4 June 1974: Second Lieutenant Sally D. Woolfolk, United States Army, graduated from the Rotary Wing Flight School at the Army Aviation School, Fort Rucker, Alabama. She was the first woman to be designated a U.S. Army Aviator.
Sally D. Stonecipher was born January 1949 at Wichita, Kansas. She was the second of two daughters of Major Joseph Dale Stoncipher, U.S. Army, and Margaret Louise Douglass Stonecipher. The family lived in Garmisch, Germany until late 1953.
Miss Stonecipher attended Shawnee Mission West High School, Overland Park, Kansas, graduating in 1967. She was head cheerleader. She then studied at Kansas State College, Pittsburg, Kansas (now, Pittsburg State University). She was a member of the Alpha Sigma Alpha (ΑΣΑ) sorority, the Panehellenic League, and was also a cheerleader. Sally Stonecipher graduated with a master’s degree in history in December 1972.
She was married to Richard Woolfolk, but soon divorced.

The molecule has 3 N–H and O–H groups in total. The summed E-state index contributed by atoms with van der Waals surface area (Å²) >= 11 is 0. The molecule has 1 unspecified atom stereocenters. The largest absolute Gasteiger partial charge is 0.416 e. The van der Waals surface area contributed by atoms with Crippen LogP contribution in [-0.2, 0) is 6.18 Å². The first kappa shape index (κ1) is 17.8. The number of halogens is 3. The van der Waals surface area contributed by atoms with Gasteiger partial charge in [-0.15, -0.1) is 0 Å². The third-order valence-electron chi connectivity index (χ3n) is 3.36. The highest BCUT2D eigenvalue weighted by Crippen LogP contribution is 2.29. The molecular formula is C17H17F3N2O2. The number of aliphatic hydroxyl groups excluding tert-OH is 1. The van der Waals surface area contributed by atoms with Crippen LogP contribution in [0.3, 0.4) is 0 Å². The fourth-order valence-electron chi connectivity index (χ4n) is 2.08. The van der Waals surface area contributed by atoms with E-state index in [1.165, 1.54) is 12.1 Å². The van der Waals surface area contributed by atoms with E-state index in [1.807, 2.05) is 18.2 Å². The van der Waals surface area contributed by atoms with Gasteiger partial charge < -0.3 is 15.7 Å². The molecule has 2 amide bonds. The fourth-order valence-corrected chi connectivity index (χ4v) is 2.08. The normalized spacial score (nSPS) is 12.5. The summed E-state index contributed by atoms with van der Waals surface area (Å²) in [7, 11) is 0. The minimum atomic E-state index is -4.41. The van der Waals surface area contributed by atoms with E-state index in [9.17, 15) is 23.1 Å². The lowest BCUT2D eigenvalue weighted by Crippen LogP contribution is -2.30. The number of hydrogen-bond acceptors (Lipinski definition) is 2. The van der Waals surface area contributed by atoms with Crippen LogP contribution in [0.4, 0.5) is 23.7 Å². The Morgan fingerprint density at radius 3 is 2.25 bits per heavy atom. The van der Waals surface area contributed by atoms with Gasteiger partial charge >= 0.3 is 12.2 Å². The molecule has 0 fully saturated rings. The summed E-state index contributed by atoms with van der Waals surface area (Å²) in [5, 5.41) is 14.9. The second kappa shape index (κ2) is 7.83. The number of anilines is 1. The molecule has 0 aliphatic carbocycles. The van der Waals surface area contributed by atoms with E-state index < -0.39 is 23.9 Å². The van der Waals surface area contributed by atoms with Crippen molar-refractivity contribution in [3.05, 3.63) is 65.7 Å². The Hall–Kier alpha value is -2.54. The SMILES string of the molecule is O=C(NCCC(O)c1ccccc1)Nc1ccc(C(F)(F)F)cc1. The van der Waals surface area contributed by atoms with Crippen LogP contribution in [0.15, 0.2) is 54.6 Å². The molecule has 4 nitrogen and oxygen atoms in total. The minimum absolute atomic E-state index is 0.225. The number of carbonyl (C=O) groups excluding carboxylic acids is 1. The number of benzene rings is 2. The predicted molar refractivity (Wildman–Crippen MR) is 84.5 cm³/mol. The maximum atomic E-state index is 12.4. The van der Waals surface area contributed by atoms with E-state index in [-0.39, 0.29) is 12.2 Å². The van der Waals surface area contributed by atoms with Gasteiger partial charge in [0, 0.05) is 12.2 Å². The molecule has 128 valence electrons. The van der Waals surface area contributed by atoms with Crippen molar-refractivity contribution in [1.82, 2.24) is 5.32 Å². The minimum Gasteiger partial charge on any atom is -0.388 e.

Mrs. Woolfolk joined the United States Army in January 1973. She attended an 11-week course officer’s candidate course at Fort McClellan, Anniston, Alabama, and was commissioned a second lieutenant. Lieutenant Woolfolk was then assigned to a military intelligence course at Fort Huachuca, near Sierra Vista, Arizona, close to the U.S.–Mexico border.
At the suggestion of another student in the intelligence course, Lieutenant Woolfolk applied for helicopter flight training. She was the only woman in her class at Fort Rucker.
On 8 June 1974, the Saturday following her graduation, Ms. Woolfolk married Captain Dan Murphy, also an army aviator, at Fort Monmouth, New Jersey. They would have a son, Sean Ryan Murphy, who would also become an officer in the United States Army.
Colonel Sally Murphy retired from the United States Army, 1 July 1999, after 27 years of service.
© 2018, Bryan R. Swopes
2 thoughts on “4 June 1974”
Wow, I find this hard to believe … Valérie André is (she is still alive) a french neurologist who passed her helicopter license in 1950 and went to Indochina in Octobre 1950 to join the army where she flew Hillers all over the battlefields to rescue and carry to safety wounded soldiers. She served as a military helicopter pilot in the war zone until the end of March 1953 ! 21 years before Mrs Woolfolk. Can it really be that France was 21 years ahead of the US ?
nowhere does it say that Sally Murphy was the first military helicopter pilot ever. as far as I can see both women did their duty with honour.